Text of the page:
University explores adding new VP

Curt Bettebenner is glad about the ripples his retirement is creating.

With Bettebenner, executive director of the Missouri Southern Foundation, leaving in September 2009, Southern could be seeing the emergence of a new position: a vice president for University advancement.

“I’m kind of pleased that my retirement is the catalyst that will get us moving down that road,” he said. “If you look around, that’s pretty much the industry standard.”

Though no official decision has been made, creation of the new position is in the early stages. The new vice president could oversee Foundation fundraising, the Alumni Association, University Relations and Marketing and sit on the President’s council. Currently the Foundation operates as a separate entity with a Board staffed by volunteers. While the Foundation legally must be separated from the University, the vice presidents position would bring the President and the Foundation closer together, a move University President Bruce Speck supports.

“It give’s a little more authority and responsibility where it should be,” Speck said. “If the President is tasked with making sure that there is money being raised for the University, then the President can’t be put in a situation where the employees doing it don’t report to him.”

Speck said it is essential for the new vice president to be a “professionally trained fundraiser,” and he is willing to invest in the approximately $100,000 per-year position.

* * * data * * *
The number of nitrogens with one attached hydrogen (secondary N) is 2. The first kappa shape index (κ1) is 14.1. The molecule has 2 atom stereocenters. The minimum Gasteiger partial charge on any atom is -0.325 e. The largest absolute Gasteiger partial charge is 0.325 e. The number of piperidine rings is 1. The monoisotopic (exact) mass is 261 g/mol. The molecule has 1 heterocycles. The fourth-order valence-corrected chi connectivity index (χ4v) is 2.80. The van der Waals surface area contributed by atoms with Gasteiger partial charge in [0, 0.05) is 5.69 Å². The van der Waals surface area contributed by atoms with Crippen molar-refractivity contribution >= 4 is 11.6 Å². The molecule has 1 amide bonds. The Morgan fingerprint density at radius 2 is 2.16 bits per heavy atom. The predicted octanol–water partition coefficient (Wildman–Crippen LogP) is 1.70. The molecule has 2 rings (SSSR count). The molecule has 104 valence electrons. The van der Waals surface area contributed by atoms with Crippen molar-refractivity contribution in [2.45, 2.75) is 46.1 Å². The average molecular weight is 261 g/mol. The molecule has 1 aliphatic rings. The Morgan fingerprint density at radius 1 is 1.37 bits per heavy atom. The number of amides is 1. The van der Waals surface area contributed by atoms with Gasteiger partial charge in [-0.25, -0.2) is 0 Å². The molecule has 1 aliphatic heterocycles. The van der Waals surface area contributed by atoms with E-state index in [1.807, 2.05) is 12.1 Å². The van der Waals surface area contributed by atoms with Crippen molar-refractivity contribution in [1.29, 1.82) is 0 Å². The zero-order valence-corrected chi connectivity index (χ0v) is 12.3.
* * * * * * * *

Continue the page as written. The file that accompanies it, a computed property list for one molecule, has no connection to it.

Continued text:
“You couldn’t afford to give people raises, why are you hiring a new VP?’ That’s going to be the immediate criticism, I can hear it already,” Speck said. “But the fact is that’s the future for this institution.”

With state funding for higher education expected to remain flat for the next few years, Speck and Bettebenner agree that fundraising will be an essential part of keeping Southern competitive.

“I think it’s something that’s going to be critical to our success,” Bettebenner said. “We’re behind the power curve on this.”

Speck hopes the potential new hire, who could begin work as early as September 2009, will be able to work on alumni outreach, and marketing the University along with fundraising efforts.

“That person is going to be very very busy,” Speck said. “It is imperative that we get someone who is professionally trained, and they can come in and hit the ground running.”